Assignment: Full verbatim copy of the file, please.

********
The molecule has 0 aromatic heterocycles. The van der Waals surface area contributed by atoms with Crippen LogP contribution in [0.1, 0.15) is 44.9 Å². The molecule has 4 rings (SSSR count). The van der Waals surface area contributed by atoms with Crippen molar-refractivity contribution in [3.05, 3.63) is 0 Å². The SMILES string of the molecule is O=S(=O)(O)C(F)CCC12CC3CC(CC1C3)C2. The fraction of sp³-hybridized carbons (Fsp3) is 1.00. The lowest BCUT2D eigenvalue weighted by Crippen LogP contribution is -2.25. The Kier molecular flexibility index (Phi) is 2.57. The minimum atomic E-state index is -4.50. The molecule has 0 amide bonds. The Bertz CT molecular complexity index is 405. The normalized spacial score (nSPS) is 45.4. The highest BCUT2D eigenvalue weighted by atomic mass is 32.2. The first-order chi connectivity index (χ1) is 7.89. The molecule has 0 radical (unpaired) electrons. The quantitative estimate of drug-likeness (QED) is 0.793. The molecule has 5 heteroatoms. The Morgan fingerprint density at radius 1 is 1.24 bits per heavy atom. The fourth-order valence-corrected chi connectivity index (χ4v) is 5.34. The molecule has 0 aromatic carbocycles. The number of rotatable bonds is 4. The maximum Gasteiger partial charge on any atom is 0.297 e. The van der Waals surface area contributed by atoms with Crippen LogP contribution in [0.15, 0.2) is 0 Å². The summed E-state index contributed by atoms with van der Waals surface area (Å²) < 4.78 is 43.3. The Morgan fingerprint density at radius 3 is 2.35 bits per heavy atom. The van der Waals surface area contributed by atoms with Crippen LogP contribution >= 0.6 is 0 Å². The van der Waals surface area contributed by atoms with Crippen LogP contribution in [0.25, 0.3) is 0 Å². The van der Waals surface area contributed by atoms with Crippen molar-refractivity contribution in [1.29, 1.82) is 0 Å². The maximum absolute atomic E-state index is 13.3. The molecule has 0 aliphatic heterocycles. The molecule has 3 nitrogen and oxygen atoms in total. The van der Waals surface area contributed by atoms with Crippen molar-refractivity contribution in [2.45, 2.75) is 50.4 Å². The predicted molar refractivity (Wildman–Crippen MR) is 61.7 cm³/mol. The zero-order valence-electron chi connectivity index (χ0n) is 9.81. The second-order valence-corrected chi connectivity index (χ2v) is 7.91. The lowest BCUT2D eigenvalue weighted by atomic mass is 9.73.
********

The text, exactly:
The molecule has 0 aromatic heterocycles. The van der Waals surface area contributed by atoms with Crippen LogP contribution in [0.1, 0.15) is 44.9 Å². The molecule has 4 rings (SSSR count). The van der Waals surface area contributed by atoms with Crippen molar-refractivity contribution in [3.05, 3.63) is 0 Å². The SMILES string of the molecule is O=S(=O)(O)C(F)CCC12CC3CC(CC1C3)C2. The fraction of sp³-hybridized carbons (Fsp3) is 1.00. The lowest BCUT2D eigenvalue weighted by Crippen LogP contribution is -2.25. The Kier molecular flexibility index (Phi) is 2.57. The minimum atomic E-state index is -4.50. The molecule has 0 amide bonds. The Bertz CT molecular complexity index is 405. The normalized spacial score (nSPS) is 45.4. The highest BCUT2D eigenvalue weighted by atomic mass is 32.2. The first-order chi connectivity index (χ1) is 7.89. The molecule has 0 radical (unpaired) electrons. The quantitative estimate of drug-likeness (QED) is 0.793. The molecule has 5 heteroatoms. The Morgan fingerprint density at radius 1 is 1.24 bits per heavy atom. The fourth-order valence-corrected chi connectivity index (χ4v) is 5.34. The molecule has 0 aromatic carbocycles. The number of rotatable bonds is 4. The maximum Gasteiger partial charge on any atom is 0.297 e. The van der Waals surface area contributed by atoms with Crippen LogP contribution in [0.15, 0.2) is 0 Å². The summed E-state index contributed by atoms with van der Waals surface area (Å²) < 4.78 is 43.3. The Morgan fingerprint density at radius 3 is 2.35 bits per heavy atom. The van der Waals surface area contributed by atoms with Crippen LogP contribution >= 0.6 is 0 Å². The van der Waals surface area contributed by atoms with Crippen LogP contribution in [0.25, 0.3) is 0 Å². The van der Waals surface area contributed by atoms with Crippen molar-refractivity contribution in [1.29, 1.82) is 0 Å². The maximum absolute atomic E-state index is 13.3. The molecule has 0 aliphatic heterocycles. The molecule has 3 nitrogen and oxygen atoms in total. The van der Waals surface area contributed by atoms with Crippen molar-refractivity contribution in [2.45, 2.75) is 50.4 Å². The predicted molar refractivity (Wildman–Crippen MR) is 61.7 cm³/mol. The zero-order valence-electron chi connectivity index (χ0n) is 9.81. The second-order valence-corrected chi connectivity index (χ2v) is 7.91. The lowest BCUT2D eigenvalue weighted by atomic mass is 9.73.